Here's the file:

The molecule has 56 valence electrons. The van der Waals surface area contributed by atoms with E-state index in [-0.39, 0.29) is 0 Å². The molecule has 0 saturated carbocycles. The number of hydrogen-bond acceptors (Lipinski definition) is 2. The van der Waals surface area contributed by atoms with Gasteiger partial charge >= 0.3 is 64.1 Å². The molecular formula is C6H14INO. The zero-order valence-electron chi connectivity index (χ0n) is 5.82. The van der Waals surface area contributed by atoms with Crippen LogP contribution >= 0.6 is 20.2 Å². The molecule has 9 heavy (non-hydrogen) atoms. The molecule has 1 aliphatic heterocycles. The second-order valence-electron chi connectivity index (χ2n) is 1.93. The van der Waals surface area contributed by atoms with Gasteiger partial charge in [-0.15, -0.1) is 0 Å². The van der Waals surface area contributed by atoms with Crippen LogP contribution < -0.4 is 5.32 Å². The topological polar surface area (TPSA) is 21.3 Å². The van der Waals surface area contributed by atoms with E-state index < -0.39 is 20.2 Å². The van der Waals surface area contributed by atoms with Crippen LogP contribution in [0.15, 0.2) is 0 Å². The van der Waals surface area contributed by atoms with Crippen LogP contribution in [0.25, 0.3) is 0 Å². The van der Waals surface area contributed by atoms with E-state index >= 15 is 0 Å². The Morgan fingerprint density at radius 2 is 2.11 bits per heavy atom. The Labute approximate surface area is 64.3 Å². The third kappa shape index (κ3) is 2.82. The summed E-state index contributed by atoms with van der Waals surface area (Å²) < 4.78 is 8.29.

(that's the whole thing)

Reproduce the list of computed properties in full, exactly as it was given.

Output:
The molecule has 56 valence electrons. The van der Waals surface area contributed by atoms with E-state index in [-0.39, 0.29) is 0 Å². The molecule has 0 saturated carbocycles. The number of hydrogen-bond acceptors (Lipinski definition) is 2. The van der Waals surface area contributed by atoms with Gasteiger partial charge >= 0.3 is 64.1 Å². The molecular formula is C6H14INO. The zero-order valence-electron chi connectivity index (χ0n) is 5.82. The van der Waals surface area contributed by atoms with Crippen LogP contribution >= 0.6 is 20.2 Å². The molecule has 9 heavy (non-hydrogen) atoms. The molecule has 1 aliphatic heterocycles. The second-order valence-electron chi connectivity index (χ2n) is 1.93. The van der Waals surface area contributed by atoms with Gasteiger partial charge in [-0.15, -0.1) is 0 Å². The van der Waals surface area contributed by atoms with Crippen LogP contribution < -0.4 is 5.32 Å². The topological polar surface area (TPSA) is 21.3 Å². The van der Waals surface area contributed by atoms with E-state index < -0.39 is 20.2 Å². The van der Waals surface area contributed by atoms with Crippen LogP contribution in [0.15, 0.2) is 0 Å². The van der Waals surface area contributed by atoms with Crippen LogP contribution in [0.25, 0.3) is 0 Å². The van der Waals surface area contributed by atoms with E-state index >= 15 is 0 Å². The Morgan fingerprint density at radius 2 is 2.11 bits per heavy atom. The Labute approximate surface area is 64.3 Å². The third kappa shape index (κ3) is 2.82. The summed E-state index contributed by atoms with van der Waals surface area (Å²) < 4.78 is 8.29.